His most famous miracle was making a few loaves and fishes feed a multitude.
Here we have the collision of The Godfather “sleep with the fishes” line with the world of underwater creatures.
Fortunately for libertarian-minded voters, Palin and Cruz are hardly the only fishes in the sea.
I have examined toys that promise mental enrichment for fishes.
But fans say they miss them already—even if some are sleeping with the fishes.
The fishes point their noses against it; the plants lie as it guides them.
"I fancy it must be because you call them fishes and not fish," replied Vavasor.
For them He makes the deer and moose, for them the fishes swim, And all the fowls in woods and air are goodly gifts from Him.
In the walls were cages and ponds, where fishes and birds moved as though alive.
In the galleries are represented several boats crews fighting; while underneath are fishes disputing for the bodies of the slain.
Old English fisc, from Proto-Germanic *fiskaz (cf. Old Saxon, Old Frisian, Old High German fisc, Old Norse fiskr, Middle Dutch visc, Dutch vis, German Fisch, Gothic fisks), from PIE *peisk- "fish" (cf. Latin piscis, Irish iasc, and, via Latin, Italian pesce, French poisson, Spanish pez, Welsh pysgodyn, Breton pesk).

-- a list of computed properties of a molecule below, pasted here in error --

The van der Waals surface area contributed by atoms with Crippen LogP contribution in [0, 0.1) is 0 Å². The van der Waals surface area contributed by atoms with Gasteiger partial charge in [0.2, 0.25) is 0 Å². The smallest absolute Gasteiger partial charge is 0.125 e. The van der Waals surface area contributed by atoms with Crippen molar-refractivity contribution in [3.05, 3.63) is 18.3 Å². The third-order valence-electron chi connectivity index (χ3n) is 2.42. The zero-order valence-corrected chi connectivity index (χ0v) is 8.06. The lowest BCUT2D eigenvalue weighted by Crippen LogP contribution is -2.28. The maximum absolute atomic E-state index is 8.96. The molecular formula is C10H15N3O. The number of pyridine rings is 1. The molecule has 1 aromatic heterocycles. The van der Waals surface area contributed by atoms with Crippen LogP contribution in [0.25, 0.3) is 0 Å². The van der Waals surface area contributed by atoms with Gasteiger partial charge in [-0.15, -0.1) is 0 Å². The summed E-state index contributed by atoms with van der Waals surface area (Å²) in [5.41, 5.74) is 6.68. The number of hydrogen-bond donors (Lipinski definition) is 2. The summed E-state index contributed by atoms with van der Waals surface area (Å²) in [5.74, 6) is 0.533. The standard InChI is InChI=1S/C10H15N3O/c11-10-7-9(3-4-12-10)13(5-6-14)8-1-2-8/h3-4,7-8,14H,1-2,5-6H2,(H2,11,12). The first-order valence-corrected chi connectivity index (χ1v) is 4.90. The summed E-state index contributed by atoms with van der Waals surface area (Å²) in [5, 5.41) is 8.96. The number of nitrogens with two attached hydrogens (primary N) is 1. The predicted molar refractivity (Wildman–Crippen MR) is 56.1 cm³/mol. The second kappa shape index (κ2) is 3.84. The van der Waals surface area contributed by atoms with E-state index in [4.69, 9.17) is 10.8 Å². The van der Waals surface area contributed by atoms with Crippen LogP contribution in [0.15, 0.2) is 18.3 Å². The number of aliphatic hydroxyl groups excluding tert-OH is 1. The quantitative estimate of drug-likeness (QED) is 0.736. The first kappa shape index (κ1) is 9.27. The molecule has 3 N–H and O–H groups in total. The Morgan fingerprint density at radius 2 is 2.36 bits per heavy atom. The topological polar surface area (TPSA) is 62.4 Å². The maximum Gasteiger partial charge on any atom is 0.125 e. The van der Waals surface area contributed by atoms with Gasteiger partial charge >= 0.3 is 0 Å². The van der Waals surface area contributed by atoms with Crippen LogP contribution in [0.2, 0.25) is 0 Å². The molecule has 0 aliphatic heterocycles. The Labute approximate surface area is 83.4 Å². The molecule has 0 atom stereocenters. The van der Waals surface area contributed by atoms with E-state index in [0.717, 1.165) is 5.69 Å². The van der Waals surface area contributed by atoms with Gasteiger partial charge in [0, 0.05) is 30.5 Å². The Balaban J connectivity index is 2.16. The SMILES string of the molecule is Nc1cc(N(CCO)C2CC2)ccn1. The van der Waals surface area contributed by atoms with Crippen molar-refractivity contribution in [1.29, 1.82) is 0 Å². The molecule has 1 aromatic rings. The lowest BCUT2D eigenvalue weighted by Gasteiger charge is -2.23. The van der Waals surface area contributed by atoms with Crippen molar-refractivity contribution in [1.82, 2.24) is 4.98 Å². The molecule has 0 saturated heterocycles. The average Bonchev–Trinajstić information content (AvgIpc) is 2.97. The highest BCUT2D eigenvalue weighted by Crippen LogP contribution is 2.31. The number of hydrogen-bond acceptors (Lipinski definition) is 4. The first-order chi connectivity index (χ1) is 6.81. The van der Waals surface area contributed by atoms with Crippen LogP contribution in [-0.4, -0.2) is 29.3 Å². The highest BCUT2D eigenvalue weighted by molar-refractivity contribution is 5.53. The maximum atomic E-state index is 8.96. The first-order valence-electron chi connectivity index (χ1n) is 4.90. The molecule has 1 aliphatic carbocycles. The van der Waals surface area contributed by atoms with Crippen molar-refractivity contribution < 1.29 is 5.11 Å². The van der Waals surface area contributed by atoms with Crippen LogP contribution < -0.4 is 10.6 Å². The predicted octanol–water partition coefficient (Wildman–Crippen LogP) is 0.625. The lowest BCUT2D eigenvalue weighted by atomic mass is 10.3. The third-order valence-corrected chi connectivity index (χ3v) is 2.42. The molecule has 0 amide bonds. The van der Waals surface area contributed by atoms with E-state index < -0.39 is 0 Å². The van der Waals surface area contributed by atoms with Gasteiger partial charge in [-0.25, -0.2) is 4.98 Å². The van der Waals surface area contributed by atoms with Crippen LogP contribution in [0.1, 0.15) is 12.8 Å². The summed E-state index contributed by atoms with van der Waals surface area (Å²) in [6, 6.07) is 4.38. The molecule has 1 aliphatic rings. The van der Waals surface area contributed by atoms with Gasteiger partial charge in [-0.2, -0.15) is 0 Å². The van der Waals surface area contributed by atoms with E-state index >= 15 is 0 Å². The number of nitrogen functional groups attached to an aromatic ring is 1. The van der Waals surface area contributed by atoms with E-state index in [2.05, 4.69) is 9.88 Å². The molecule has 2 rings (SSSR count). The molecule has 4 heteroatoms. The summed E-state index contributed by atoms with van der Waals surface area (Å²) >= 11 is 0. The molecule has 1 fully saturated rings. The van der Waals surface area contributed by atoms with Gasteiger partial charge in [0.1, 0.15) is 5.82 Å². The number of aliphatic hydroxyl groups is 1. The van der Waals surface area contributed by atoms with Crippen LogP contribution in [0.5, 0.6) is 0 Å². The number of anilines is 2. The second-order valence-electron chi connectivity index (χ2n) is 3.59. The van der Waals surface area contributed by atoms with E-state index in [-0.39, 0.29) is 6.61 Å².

Fish story attested from 1819, from the tendency to exaggerate the size of the catch (or the one that got away). Figurative sense of fish out of water first recorded 1610s.
Plural fish or fishes
Any of numerous cold-blooded vertebrate animals that live in water. Fish have gills for obtaining oxygen, a lateral line for sensing pressure changes in the water, and a vertical tail. Most fish are covered with scales and have limbs in the form of fins. Fish were once classified together as a single group, but are now known to compose numerous evolutionarily distinct classes, including the bony fish, cartilaginous fish, jawless fish, lobe-finned fish, and placoderms.
Traditionally, a class of vertebrates that breathe with gills rather than lungs, live in water, and generally lay eggs, although some bear their young alive. Some biologists consider the fishes a “superclass,” and divide them into three classes: bony fishes, such as sunfish and cod; fishes with a skeleton formed of cartilage rather than bone, such as sharks; and fishes that lack jaws, such as lampreys.
Note: Fishes are cold-blooded animals.
called _dag_ by the Hebrews, a word denoting great fecundity (Gen. 9:2; Num. 11:22; Jonah 2:1, 10). No fish is mentioned by name either in the Old or in the New Testament. Fish abounded in the Mediterranean and in the lakes of the Jordan, so that the Hebrews were no doubt acquainted with many species. Two of the villages on the shores of the Sea of Galilee derived their names from their fisheries, Bethsaida (the "house of fish") on the east and on the west. There is probably no other sheet of water in the world of equal dimensions that contains such a variety and profusion of fish. About thirty-seven different kinds have been found. Some of the fishes are of a European type, such as the roach, the barbel, and the blenny; others are markedly African and tropical, such as the eel-like silurus. There was a regular fish-market apparently in Jerusalem (2 Chr. 33:14; Neh. 3:3; 12:39; Zeph. 1:10), as there was a fish-gate which was probably contiguous to it. Sidon is the oldest fishing establishment known in history.